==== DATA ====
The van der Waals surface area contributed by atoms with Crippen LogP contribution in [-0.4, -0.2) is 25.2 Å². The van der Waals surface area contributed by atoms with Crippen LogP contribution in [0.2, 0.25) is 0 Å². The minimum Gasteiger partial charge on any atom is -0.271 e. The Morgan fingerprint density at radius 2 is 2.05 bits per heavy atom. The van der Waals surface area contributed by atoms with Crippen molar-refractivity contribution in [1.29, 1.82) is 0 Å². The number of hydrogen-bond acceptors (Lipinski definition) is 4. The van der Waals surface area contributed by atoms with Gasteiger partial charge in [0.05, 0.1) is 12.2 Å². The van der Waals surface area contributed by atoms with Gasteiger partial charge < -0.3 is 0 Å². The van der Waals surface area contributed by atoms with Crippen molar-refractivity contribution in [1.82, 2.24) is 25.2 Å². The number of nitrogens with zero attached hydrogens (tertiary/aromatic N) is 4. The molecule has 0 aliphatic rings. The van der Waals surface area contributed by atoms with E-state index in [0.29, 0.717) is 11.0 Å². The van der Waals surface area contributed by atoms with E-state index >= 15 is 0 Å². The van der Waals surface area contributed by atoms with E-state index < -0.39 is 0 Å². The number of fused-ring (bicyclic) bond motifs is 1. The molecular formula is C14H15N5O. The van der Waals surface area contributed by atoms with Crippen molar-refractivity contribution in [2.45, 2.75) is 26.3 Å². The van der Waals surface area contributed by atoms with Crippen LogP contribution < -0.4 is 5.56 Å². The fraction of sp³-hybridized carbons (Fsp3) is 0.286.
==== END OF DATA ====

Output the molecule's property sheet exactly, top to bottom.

The van der Waals surface area contributed by atoms with Crippen LogP contribution in [-0.4, -0.2) is 25.2 Å². The van der Waals surface area contributed by atoms with Crippen LogP contribution in [0.2, 0.25) is 0 Å². The minimum Gasteiger partial charge on any atom is -0.271 e. The Morgan fingerprint density at radius 2 is 2.05 bits per heavy atom. The van der Waals surface area contributed by atoms with Crippen molar-refractivity contribution in [1.29, 1.82) is 0 Å². The number of hydrogen-bond acceptors (Lipinski definition) is 4. The van der Waals surface area contributed by atoms with Gasteiger partial charge in [0.05, 0.1) is 12.2 Å². The van der Waals surface area contributed by atoms with Gasteiger partial charge < -0.3 is 0 Å². The van der Waals surface area contributed by atoms with Crippen molar-refractivity contribution in [1.82, 2.24) is 25.2 Å². The number of nitrogens with zero attached hydrogens (tertiary/aromatic N) is 4. The molecule has 0 aliphatic rings. The van der Waals surface area contributed by atoms with E-state index in [0.29, 0.717) is 11.0 Å². The van der Waals surface area contributed by atoms with E-state index >= 15 is 0 Å². The van der Waals surface area contributed by atoms with E-state index < -0.39 is 0 Å². The number of fused-ring (bicyclic) bond motifs is 1. The molecular formula is C14H15N5O. The van der Waals surface area contributed by atoms with Crippen molar-refractivity contribution in [2.45, 2.75) is 26.3 Å². The van der Waals surface area contributed by atoms with Crippen LogP contribution < -0.4 is 5.56 Å². The fraction of sp³-hybridized carbons (Fsp3) is 0.286.